Republic of Fanatical Islam

The Indonesian judiciary places a very low value on human life – at least the life of people who happen not to be a certain type of Muslim. That was the message judges made clear last Thursday, when they sentenced a 17-year-old to just three months’ jail for the manslaughter of a member of the disapproved Ahmadiyah sect.

Dani bin Misra was found guilty of smashing the victim’s skull with a stone and will be free by now due to time already served in detention. Misra was one of a dozen Muslim extremists sentenced last week over their violence in February towards Ahmadiyah members in Cikeusik, West Java, in which three Ahmadis died and five others were injured.

The leader of the thousand-strong militant mob, Idris bin Mahdani, was given a five-and-a-half-month prison spell after he was convicted of the illegal possession of a machete. The others received similarly light terms.

Human rights organisations at home and abroad condemned the sentences and said they sent a “chilling message” that the judiciary ruled at the mercy of Islamist groups. These token sentences certainly do not represent justice.  Instead, it seems there is one, favourable, rule book for Islamists and another, less favourable, for those of other beliefs.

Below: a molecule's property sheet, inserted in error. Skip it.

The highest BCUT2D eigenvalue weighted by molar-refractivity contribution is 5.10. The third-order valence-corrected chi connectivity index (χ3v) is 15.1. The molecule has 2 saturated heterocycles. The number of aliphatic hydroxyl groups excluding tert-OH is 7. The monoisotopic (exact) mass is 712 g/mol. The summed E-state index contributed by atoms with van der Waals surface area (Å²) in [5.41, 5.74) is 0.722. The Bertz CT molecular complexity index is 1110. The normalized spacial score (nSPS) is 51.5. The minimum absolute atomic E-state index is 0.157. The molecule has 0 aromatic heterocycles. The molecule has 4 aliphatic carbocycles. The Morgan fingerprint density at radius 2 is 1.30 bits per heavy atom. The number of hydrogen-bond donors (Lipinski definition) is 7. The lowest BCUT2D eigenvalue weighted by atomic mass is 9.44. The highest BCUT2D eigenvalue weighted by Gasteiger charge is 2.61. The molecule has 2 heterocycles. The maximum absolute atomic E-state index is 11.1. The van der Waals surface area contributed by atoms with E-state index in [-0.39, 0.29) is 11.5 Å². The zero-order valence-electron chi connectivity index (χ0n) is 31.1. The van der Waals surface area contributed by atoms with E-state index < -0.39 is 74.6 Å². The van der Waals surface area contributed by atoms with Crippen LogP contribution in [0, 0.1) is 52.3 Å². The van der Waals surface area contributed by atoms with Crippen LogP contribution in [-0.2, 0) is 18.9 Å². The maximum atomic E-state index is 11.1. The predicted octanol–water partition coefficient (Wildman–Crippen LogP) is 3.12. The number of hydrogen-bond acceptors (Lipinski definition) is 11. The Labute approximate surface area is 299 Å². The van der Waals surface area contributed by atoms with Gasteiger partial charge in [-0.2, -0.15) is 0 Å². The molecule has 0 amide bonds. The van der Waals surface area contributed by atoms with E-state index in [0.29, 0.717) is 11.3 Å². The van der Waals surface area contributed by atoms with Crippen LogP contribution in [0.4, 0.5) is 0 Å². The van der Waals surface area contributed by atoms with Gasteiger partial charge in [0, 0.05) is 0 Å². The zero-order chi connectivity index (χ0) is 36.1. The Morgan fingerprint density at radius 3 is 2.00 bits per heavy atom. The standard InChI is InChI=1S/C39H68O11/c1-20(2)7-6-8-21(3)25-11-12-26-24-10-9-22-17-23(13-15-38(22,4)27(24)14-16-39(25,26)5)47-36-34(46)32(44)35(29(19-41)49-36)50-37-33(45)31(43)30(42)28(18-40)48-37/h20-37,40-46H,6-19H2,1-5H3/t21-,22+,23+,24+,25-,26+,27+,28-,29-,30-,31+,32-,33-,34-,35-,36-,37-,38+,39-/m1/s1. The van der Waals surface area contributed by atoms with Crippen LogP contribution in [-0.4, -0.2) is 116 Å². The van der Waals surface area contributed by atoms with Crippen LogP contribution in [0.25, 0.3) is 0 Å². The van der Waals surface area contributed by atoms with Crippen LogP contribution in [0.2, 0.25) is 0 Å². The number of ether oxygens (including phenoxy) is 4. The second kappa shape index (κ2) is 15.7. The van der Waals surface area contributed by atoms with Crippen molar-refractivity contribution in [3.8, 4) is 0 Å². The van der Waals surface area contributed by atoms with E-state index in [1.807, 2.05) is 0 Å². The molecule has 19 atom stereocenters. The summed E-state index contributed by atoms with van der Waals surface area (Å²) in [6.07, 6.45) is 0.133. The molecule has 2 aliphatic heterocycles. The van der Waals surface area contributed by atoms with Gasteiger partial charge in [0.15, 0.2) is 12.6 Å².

In a pluralistic society built upon the bedrock of diversity and recognising six official religions, this is tragic. What is worse is the government’s continuing ineptitude and outright unwillingness to strike Islamist militancy on the head, due in no small part to the existence of conservative Muslim elements in its delicate structure.

More intolerance was unfortunately seen in this country again this week, with the torching of homes used as churches in Riau.

Indonesia is making progress on many fronts, including on the political world stage; and its economy is performing well. It is in the key area of rights and tolerance that the country is fast flipping backwards, and this wave of shame threatens to unravel advancements.

President Barack Obama is due in Bali later this year, after a trip to Jakarta last November. Will he echo his speech then of Indonesia being renowned for its upholding of “unity in diversity,” the founding motto, or will he have to backtrack and strike out at those hardliners who seek to turn the country on its head?

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